Biotechnologies, nutraceuticals, pharmaceuticals, neurosciences, biomedical technology and MedTech, are just some of the numerous variations of the Life Sciences sector, which ranks first in Italy for competitiveness, productivity and R&D investments. A sector, which sees Made in Italy among the protagonists on a global level in the definition of the medicine of the future: predictive, preventive, personalized and participatory.
The life science sector deals with the research, development and production of health-related assets, with the ultimate goal of placing them on the market for the commercialization of devices and technological solutions with high added value. In particular, biotechnologies, the pharmaceutical and medical devices sectors are the Italian high-tech sectors that represent the true engine of growth and competitiveness of the country.
Italy is, in fact, one of the leading European countries that invests in innovation and technology in the medical field, thanks to the work of established and cutting-edge startup companies. To demonstrate the strength of the sector, is its capacity to withstand the economic crisis of the past years, making a great contribution to the economy with a value of the production chain that corresponds to about 10% of the national Gross Domestic Product.
There are numerous innovation projects and new companies whose sole objective is to promote the integration of research, industry and the market, focusing on young people, their business ideas and scientific and technological research. As reported by the scientific magazine EconomyUp, in 2018 the investments in Italian startups in the life sciences sector reached 128.4 million euros, 71 million more than in the previous year, for a total value of the sector of 153 billion EUR.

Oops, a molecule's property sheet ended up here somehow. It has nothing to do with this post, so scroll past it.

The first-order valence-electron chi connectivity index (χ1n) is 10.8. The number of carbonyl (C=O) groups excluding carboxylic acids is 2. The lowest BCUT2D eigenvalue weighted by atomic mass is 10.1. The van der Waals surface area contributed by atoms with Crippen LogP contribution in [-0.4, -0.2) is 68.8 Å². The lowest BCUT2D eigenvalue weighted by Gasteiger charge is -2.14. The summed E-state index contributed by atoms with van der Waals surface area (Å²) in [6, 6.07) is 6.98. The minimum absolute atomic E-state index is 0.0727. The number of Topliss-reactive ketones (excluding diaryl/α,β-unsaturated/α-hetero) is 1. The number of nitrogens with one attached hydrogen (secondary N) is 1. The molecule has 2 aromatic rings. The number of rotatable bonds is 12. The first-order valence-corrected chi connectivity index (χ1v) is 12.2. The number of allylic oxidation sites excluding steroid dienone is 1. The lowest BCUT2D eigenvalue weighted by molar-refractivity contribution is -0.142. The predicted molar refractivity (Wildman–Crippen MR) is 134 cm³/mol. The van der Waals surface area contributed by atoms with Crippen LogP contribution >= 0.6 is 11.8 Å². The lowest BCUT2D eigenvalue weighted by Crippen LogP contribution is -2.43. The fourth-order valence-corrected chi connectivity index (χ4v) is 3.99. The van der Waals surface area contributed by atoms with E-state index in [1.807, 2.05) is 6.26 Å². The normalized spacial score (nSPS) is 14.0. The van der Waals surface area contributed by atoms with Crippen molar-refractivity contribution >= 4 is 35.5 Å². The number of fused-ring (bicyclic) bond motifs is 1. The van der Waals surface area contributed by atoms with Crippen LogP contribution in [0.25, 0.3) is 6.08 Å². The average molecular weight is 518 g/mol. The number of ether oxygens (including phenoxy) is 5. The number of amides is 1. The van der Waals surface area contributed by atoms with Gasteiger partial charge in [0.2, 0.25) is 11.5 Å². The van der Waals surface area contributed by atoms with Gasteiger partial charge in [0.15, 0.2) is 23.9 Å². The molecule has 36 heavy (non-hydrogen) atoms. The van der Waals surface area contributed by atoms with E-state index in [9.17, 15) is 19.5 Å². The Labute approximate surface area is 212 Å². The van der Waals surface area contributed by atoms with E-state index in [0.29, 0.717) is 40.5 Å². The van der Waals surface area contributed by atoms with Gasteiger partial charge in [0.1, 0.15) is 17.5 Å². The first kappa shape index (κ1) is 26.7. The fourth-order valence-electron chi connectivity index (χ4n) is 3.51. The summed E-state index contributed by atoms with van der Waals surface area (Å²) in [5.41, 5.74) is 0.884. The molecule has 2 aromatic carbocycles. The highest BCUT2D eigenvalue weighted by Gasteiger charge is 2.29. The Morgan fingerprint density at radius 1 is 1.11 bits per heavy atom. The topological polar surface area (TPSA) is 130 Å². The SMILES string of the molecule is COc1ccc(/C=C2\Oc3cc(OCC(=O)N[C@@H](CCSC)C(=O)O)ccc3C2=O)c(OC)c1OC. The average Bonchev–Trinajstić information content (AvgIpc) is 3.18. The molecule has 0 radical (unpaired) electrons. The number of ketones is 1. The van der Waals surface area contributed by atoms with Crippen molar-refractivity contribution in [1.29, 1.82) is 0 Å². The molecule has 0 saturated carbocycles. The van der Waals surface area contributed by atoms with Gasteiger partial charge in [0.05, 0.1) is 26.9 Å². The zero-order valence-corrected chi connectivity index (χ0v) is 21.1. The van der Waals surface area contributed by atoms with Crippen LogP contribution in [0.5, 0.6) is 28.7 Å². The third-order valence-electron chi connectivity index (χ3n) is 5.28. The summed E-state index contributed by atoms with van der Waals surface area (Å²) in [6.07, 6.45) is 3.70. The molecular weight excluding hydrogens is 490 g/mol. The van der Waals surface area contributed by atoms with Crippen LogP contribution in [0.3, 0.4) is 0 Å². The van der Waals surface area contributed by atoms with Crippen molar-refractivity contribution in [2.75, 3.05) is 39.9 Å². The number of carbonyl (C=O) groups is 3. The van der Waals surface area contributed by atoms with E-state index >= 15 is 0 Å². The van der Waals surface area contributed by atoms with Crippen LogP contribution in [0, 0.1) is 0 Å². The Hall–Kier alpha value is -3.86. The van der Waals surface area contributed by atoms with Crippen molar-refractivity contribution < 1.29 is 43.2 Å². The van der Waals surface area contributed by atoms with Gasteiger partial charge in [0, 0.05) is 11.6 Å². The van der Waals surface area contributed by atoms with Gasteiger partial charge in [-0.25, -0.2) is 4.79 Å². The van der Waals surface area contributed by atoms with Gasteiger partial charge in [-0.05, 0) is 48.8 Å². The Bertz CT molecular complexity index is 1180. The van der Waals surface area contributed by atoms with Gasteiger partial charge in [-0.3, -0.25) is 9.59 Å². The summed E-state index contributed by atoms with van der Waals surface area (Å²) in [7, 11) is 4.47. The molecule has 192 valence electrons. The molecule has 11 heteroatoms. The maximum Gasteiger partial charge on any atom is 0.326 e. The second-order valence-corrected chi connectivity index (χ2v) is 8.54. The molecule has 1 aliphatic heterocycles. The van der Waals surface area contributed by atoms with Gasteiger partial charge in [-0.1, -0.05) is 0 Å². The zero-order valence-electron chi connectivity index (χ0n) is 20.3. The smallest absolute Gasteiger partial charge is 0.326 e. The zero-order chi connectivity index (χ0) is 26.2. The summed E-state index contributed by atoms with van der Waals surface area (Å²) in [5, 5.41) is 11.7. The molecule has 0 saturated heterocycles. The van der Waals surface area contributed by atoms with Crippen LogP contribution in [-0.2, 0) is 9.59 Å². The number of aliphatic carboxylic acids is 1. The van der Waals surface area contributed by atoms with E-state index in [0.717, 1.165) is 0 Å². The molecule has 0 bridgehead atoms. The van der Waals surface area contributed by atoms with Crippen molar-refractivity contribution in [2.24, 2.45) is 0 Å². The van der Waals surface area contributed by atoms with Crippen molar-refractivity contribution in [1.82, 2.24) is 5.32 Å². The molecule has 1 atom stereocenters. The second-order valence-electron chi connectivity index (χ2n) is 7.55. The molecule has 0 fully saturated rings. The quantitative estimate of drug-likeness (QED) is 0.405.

Italy is a world excellence in the Pharma sector and the leading pharmaceutical manufacturer in Europe, with 31.2 billion euros of production in 2017 alone. Innovation is a fundamental requirement to remain at the top of such a highly competitive industry and, according to the association of pharmaceutical companies, solely in 2018 the sector invested over one and a half billion in research and development, or the equivalent of 7% of the total national expenditure that Italian companies allocate to the R&D department.
However, other areas of life sciences are gaining momentum in recent years. In particular, the MedTech industry is experiencing a strong expansion in the Italian productive tissue, with over 3,800 companies employing more than 76,000 employees – 7.3% of which are involved in research and development -, constantly growing revenues and an export worth over 5 billion euros. The sustained growth is also evidenced by the implementation of the MedTech Europe Code, a document that regulates professional ethics in the sector at European level.
Hand in hand with the development of the sector, employment is also growing, with an increase of 4.8% in the two-year period 2015-2017. The professional figure of the Health Manager, who defines, pursues and controls the adequacy between access, costs and the quality of health services, while also taking into account the needs of the public sector, is in fact obtaining ever greater recognition. The Health Manager combines a purely scientific background with management knowledge, which makes him a professional responsive in the event of a crisis, attentive to the needs of his staff and administrative matters, and therefore suitable for a managerial role.
The need to correlate the economic and administrative world with the life sciences sector represents the next big challenge of managerial training. To fill this gap, Bologna Business School offers the II level Full-time Master in Management / Life Sciences and MedTech, aimed at young graduates with a Master’s Degree in the scientific field who aspire to a managerial career in the sectors of pharma, biotechnology and healthcare services.
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